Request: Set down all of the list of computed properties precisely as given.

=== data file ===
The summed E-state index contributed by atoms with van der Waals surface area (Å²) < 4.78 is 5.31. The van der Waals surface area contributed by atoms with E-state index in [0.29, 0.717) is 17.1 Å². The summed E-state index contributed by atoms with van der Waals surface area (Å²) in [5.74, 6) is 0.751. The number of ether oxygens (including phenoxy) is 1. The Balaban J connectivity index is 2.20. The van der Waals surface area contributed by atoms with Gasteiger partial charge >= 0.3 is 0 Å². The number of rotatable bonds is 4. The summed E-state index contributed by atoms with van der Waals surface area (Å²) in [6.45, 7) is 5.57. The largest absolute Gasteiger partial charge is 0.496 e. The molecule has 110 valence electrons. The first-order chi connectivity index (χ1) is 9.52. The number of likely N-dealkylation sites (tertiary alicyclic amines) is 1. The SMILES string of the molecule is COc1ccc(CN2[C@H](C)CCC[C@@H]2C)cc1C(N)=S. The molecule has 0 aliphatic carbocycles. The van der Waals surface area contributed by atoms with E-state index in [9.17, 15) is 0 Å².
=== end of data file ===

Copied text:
The summed E-state index contributed by atoms with van der Waals surface area (Å²) < 4.78 is 5.31. The van der Waals surface area contributed by atoms with E-state index in [0.29, 0.717) is 17.1 Å². The summed E-state index contributed by atoms with van der Waals surface area (Å²) in [5.74, 6) is 0.751. The number of ether oxygens (including phenoxy) is 1. The Balaban J connectivity index is 2.20. The van der Waals surface area contributed by atoms with Gasteiger partial charge >= 0.3 is 0 Å². The number of rotatable bonds is 4. The summed E-state index contributed by atoms with van der Waals surface area (Å²) in [6.45, 7) is 5.57. The largest absolute Gasteiger partial charge is 0.496 e. The molecule has 110 valence electrons. The first-order chi connectivity index (χ1) is 9.52. The number of likely N-dealkylation sites (tertiary alicyclic amines) is 1. The SMILES string of the molecule is COc1ccc(CN2[C@H](C)CCC[C@@H]2C)cc1C(N)=S. The molecule has 0 aliphatic carbocycles. The van der Waals surface area contributed by atoms with E-state index in [9.17, 15) is 0 Å².